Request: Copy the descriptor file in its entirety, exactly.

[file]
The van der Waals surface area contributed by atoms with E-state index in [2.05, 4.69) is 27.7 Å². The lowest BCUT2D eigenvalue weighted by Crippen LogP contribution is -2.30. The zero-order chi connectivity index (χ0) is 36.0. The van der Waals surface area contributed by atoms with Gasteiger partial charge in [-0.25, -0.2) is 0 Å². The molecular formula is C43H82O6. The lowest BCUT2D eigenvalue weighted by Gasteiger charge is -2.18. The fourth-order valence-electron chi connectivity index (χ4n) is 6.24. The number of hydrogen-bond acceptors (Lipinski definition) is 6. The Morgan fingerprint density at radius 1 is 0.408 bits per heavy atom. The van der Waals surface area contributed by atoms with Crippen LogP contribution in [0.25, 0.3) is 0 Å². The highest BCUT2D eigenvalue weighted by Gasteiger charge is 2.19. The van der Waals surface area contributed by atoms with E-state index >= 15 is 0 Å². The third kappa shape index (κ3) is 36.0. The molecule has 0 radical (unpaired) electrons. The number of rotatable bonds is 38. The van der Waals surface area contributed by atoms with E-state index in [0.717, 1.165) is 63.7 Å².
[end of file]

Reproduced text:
The van der Waals surface area contributed by atoms with E-state index in [2.05, 4.69) is 27.7 Å². The lowest BCUT2D eigenvalue weighted by Crippen LogP contribution is -2.30. The zero-order chi connectivity index (χ0) is 36.0. The van der Waals surface area contributed by atoms with Gasteiger partial charge in [-0.25, -0.2) is 0 Å². The molecular formula is C43H82O6. The lowest BCUT2D eigenvalue weighted by Gasteiger charge is -2.18. The fourth-order valence-electron chi connectivity index (χ4n) is 6.24. The number of hydrogen-bond acceptors (Lipinski definition) is 6. The Morgan fingerprint density at radius 1 is 0.408 bits per heavy atom. The van der Waals surface area contributed by atoms with Crippen LogP contribution in [0.25, 0.3) is 0 Å². The highest BCUT2D eigenvalue weighted by Gasteiger charge is 2.19. The van der Waals surface area contributed by atoms with E-state index >= 15 is 0 Å². The third kappa shape index (κ3) is 36.0. The molecule has 0 radical (unpaired) electrons. The number of rotatable bonds is 38. The van der Waals surface area contributed by atoms with E-state index in [0.717, 1.165) is 63.7 Å².